According to new research, the searing “megadrought” that has gripped the southwest U.S. for more than two decades is the driest 22-year period in at least 1,200 years. The scientific record, which started around the year 800, shows the region hasn’t seen a more severe drought. Via the Scientific American:
An exceptionally dry year in 2021 helped break the record. Before last year, a previous megadrought occurring in the late 1500s was the only other drought known to be worse than today. A megadrought is typically defined as a severe dry period lasting at least a couple of decades.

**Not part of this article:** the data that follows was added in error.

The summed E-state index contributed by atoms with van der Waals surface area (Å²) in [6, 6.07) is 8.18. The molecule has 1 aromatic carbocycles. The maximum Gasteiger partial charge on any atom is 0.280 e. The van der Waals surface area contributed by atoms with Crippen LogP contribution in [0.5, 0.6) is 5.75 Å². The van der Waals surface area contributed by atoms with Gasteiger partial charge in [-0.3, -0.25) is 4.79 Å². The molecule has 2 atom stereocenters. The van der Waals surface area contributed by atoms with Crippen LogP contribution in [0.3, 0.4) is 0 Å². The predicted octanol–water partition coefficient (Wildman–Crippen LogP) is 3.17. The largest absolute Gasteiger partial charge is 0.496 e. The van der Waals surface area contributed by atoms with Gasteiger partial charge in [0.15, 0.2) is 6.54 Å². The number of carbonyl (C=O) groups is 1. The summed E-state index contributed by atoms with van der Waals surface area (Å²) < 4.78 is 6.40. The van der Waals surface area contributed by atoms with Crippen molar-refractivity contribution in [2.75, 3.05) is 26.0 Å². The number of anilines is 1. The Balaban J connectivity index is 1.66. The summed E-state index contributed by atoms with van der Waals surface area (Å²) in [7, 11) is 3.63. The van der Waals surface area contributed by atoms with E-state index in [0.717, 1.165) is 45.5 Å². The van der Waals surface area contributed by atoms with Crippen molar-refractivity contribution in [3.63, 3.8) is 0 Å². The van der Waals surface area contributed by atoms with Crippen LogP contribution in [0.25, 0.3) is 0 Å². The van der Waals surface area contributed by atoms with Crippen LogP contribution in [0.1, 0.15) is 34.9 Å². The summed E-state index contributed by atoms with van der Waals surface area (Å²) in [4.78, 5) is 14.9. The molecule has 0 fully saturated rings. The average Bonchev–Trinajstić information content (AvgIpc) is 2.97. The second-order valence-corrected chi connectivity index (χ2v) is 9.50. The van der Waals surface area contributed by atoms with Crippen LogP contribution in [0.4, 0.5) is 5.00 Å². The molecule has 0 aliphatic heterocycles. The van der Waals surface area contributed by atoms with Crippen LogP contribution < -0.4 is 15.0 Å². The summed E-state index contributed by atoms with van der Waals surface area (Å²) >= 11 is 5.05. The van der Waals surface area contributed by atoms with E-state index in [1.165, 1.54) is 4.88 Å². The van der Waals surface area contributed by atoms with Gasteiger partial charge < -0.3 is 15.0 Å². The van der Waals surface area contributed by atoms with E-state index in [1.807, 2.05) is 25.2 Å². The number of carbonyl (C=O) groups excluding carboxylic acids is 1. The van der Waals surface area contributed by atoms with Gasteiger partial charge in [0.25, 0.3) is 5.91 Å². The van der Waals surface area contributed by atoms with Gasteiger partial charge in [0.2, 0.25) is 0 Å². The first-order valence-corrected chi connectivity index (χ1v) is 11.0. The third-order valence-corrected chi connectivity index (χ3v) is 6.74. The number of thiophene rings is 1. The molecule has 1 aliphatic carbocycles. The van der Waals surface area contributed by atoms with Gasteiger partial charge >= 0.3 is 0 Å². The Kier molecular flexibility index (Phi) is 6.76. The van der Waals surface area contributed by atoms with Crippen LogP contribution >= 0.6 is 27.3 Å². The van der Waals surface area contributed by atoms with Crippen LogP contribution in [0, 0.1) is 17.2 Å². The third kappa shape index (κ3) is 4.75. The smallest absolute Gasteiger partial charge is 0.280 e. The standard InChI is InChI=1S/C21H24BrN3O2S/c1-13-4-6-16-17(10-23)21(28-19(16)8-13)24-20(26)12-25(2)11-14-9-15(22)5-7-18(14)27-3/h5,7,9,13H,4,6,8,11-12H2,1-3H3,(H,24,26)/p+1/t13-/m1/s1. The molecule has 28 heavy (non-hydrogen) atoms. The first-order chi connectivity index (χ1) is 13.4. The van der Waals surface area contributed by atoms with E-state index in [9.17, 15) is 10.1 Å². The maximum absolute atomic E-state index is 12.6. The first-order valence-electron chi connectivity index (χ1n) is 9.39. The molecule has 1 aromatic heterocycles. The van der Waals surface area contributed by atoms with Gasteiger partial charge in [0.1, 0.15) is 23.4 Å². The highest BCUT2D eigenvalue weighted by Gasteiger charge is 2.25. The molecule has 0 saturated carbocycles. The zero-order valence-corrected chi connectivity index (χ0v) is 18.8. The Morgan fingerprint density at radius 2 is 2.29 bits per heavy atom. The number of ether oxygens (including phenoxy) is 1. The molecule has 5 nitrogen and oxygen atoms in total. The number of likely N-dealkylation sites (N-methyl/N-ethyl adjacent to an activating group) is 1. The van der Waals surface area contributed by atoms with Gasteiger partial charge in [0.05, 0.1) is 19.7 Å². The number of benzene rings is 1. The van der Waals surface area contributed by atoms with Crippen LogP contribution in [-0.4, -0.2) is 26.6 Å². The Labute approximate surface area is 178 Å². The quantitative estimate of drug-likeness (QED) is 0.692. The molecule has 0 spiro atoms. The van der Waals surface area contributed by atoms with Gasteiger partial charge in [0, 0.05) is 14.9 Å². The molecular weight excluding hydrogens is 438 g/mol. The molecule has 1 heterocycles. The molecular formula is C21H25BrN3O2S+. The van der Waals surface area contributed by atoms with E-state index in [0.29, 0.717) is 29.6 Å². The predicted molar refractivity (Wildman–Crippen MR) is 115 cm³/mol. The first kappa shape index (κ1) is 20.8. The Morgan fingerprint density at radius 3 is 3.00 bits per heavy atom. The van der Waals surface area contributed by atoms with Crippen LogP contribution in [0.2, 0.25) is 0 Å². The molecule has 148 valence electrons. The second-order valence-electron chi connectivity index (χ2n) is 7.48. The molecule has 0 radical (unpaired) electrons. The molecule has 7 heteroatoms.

The current event has been strongly influenced by human-caused climate change, the study said. In fact, without the influence of global warming, today’s conditions probably wouldn’t be classified as a megadrought at all.
“It probably wouldn’t even be a continuous drought,” said Benjamin Cook, a NASA climate scientist and a co-author of the new study, published in Nature Climate Change. “We still would have had a drought. It still would have been reasonably bad. But it would be nowhere near the record-breaking event that we’re seeing right now.”
Go read the whole thing, especially if you're concerned about the water supply.